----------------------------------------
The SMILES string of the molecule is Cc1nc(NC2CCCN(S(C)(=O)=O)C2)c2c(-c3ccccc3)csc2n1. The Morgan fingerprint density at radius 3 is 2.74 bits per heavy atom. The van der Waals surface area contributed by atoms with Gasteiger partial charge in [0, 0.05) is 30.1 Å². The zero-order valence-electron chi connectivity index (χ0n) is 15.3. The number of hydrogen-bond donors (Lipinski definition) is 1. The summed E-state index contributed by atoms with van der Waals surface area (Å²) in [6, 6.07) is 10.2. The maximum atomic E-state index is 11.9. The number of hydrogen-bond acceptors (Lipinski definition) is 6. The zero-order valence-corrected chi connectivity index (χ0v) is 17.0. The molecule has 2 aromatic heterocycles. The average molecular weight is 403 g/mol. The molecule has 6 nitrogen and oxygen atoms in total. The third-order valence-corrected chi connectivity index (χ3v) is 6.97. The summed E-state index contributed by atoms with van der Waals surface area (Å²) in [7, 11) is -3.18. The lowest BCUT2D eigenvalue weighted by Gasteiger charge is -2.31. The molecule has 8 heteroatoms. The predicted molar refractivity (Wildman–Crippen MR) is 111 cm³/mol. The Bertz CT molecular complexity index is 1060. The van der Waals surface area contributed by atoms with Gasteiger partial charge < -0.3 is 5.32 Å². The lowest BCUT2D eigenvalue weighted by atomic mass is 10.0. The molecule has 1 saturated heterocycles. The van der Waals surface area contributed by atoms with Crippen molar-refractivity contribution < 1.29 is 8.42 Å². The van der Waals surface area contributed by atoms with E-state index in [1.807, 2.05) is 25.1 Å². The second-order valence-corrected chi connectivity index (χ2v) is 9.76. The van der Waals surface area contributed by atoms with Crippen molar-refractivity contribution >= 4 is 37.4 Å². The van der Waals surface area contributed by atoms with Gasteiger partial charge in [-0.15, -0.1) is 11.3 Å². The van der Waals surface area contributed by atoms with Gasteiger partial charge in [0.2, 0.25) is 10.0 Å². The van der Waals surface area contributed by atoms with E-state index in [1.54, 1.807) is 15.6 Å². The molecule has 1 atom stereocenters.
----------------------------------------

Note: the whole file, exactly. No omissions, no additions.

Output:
The SMILES string of the molecule is Cc1nc(NC2CCCN(S(C)(=O)=O)C2)c2c(-c3ccccc3)csc2n1. The Morgan fingerprint density at radius 3 is 2.74 bits per heavy atom. The van der Waals surface area contributed by atoms with Gasteiger partial charge in [0, 0.05) is 30.1 Å². The zero-order valence-electron chi connectivity index (χ0n) is 15.3. The number of hydrogen-bond donors (Lipinski definition) is 1. The summed E-state index contributed by atoms with van der Waals surface area (Å²) in [6, 6.07) is 10.2. The maximum atomic E-state index is 11.9. The number of hydrogen-bond acceptors (Lipinski definition) is 6. The zero-order valence-corrected chi connectivity index (χ0v) is 17.0. The molecule has 2 aromatic heterocycles. The average molecular weight is 403 g/mol. The molecule has 6 nitrogen and oxygen atoms in total. The third-order valence-corrected chi connectivity index (χ3v) is 6.97. The summed E-state index contributed by atoms with van der Waals surface area (Å²) in [7, 11) is -3.18. The lowest BCUT2D eigenvalue weighted by Gasteiger charge is -2.31. The molecule has 8 heteroatoms. The predicted molar refractivity (Wildman–Crippen MR) is 111 cm³/mol. The Bertz CT molecular complexity index is 1060. The van der Waals surface area contributed by atoms with Gasteiger partial charge < -0.3 is 5.32 Å². The lowest BCUT2D eigenvalue weighted by atomic mass is 10.0. The molecule has 1 saturated heterocycles. The van der Waals surface area contributed by atoms with Crippen molar-refractivity contribution < 1.29 is 8.42 Å². The van der Waals surface area contributed by atoms with E-state index in [1.807, 2.05) is 25.1 Å². The second-order valence-corrected chi connectivity index (χ2v) is 9.76. The van der Waals surface area contributed by atoms with Crippen molar-refractivity contribution >= 4 is 37.4 Å². The van der Waals surface area contributed by atoms with Gasteiger partial charge in [-0.15, -0.1) is 11.3 Å². The van der Waals surface area contributed by atoms with Gasteiger partial charge in [0.2, 0.25) is 10.0 Å². The van der Waals surface area contributed by atoms with E-state index in [1.54, 1.807) is 15.6 Å². The molecule has 1 atom stereocenters.